A New Day.

It’s hard to see it, but there is a new day. In fact, each day that you open your eyes to means a fresh start. I know, I know… easier said than done, right? Again, we’re right there with you. It’s not easy. There’s never a promise given that says life will be easy. Just not the case.

The conclusion we’ve come to, however, in the midst of the personal hell we often walk through, is that you choose to seize what you choose to seize. What I mean is this: You either choose to seize the day for what it is, a new day, a new start, or you continue to hold on to the defeat of yesterday. It all comes down to a choice. So, what’s your choice?

Question: Have you had trouble pulling yourself out of bed? Do you want to quit on the day before it begins? Share your story with us. You can leave a comment by clicking here.

We’ll be discussing this post LIVE on Periscope at 3:30 EDT this afternoon. Join us! We would love to connect with you. You must have the the Periscope app in order to join us live. You can download it here. We will tweet over Mike’s Twitter when we’re live. Follow Mike @itsmikeberry!

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  • ahoy.jenni

    Thanks, love your posts. I’m exhausted right now and have battened down the hatch to ride out this rough patch, and I’m also thankful that I do have resilience to carry on. I have no idea where it comes from, but it’s there, and I’m thankful! My favourite saying is from Scarlett OHara in gone with the wind, “after all, tomorrow is another day” !

    • Jenni, thanks so much for reading. I am glad to hear that you have the fight in you to face each day. Sometimes that’s all you’ve got and that’s not a bad thing. We’re in your corner. Hang in there!

  • Lorre

    This post and your 3 Simple Words post were spot on for me this week. I started watching your Periscope earlier today but – as if on cue – was called away to work out a situation. (Teenage daughter with trauma background = always be prepared for interruptions.) I did get a chance to watch the recording though and am looking forward to future Periscopes. Thanks for sharing your journey.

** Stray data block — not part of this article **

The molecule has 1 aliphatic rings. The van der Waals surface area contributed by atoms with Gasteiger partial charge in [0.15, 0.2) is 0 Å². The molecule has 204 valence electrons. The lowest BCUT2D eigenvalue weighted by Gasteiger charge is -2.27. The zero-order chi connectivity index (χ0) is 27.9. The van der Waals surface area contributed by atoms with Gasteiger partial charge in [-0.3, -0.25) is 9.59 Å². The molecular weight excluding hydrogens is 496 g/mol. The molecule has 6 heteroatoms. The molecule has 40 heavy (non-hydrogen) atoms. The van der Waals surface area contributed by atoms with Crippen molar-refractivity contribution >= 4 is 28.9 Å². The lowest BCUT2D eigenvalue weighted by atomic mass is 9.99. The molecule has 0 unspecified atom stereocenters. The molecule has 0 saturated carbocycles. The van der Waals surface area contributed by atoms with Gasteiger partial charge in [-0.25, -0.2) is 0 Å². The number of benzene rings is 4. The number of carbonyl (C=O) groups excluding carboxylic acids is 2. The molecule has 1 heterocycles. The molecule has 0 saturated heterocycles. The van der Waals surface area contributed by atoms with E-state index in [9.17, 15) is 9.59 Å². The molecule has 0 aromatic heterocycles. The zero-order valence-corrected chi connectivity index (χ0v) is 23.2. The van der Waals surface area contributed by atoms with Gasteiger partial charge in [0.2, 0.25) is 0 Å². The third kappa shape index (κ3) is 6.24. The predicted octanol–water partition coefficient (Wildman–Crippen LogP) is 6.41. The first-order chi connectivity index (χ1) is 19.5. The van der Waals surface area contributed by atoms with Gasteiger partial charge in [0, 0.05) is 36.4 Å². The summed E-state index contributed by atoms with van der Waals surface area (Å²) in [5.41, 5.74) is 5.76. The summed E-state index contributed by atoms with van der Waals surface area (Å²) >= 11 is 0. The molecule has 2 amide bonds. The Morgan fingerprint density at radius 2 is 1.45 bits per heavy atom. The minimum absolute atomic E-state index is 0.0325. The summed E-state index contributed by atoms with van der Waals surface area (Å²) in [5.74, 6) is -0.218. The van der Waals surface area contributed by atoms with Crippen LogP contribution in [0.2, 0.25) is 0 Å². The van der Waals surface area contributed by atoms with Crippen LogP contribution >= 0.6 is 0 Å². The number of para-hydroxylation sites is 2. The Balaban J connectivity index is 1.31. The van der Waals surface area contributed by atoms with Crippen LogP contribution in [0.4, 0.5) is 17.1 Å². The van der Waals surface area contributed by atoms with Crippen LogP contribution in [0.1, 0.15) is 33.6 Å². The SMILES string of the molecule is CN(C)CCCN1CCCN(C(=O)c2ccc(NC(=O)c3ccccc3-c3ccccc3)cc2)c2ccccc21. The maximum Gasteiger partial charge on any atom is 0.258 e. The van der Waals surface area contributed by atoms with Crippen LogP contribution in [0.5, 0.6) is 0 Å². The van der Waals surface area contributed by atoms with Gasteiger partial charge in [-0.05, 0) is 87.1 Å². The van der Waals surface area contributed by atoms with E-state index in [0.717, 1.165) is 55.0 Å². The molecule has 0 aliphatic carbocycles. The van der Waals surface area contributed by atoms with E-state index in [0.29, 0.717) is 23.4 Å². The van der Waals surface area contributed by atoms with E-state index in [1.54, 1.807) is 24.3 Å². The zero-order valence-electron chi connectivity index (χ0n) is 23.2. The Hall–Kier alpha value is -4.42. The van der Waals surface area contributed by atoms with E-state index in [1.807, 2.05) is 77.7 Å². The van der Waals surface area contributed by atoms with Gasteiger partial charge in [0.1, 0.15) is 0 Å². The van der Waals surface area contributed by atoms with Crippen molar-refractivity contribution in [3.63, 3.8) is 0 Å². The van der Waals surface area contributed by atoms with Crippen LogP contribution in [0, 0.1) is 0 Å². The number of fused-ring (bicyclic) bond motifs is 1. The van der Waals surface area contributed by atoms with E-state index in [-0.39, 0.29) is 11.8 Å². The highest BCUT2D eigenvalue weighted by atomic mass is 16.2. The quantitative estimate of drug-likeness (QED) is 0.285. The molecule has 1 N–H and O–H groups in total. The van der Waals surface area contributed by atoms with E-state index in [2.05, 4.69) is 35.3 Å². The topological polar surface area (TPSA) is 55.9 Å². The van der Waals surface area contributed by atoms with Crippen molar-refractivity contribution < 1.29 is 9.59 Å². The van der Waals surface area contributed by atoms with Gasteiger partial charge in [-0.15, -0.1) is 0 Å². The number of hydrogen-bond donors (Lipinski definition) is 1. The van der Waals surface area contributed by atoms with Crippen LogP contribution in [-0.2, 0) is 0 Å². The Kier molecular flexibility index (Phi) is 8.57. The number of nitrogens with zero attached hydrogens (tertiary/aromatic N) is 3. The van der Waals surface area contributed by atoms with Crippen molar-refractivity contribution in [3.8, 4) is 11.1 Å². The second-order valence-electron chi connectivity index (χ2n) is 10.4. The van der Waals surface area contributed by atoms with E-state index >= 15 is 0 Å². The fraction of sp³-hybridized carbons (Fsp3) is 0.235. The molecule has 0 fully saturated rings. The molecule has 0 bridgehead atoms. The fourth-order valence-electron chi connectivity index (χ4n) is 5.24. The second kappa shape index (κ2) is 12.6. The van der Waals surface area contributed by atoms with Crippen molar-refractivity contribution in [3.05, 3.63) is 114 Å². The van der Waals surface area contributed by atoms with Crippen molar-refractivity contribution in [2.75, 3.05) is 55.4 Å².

• Wow…Lorre, I am so glad, and humbled, to hear this. So thankful you had the chance to join us on Periscope, even it was the replay. Please let us know how we can encourage you and help you on this journey!

  • Hillary Alexander

    Again I needed to read this. I have been so close to giving up. My son stabbed my daughter in the leg with a pencil, but he also had my kitchen scissors. So it was luck it wasn’t a worse injury.
    He is now in patient in a treatment facility where we were told he will most likely have legal issues in a few years with the nature of his comorbid disorders. I sat there questioning why I continue to fight when the facilities are just keeping him the legally required length then releasing him. How can I fight for him when the professionals have stopped caring? But tomorrow is a new day.

    • Oh man, Hillary, I am so sorry to hear this. We know how desperate moments like this can be. While I can’t give you many answers I can say, “I know.” Hang in there. We are in this trench with you.

  • Danie Botha

    Believe in better – I like that. How do we change the negative situation to one that’s positive, improving & healing & winning?
    Had a discussion just last night about this – ongoing challenge with our youngest young adult child: the solution: don’t ignore/deny the negative, rather focus and emphasize and build on what is positive. (See Eric Barker from Barking up the wrong tree).
    This holds true also for our relationship with our spouse or significant other – you can’t “change” the other one, but can grow stronger by building on what is positive and good – and there is!
    Thanks, Mike!

    • You are welcome Danie. I agree, this applies to our marriages and deep relationships as well as our parenting. Thanks for sharing!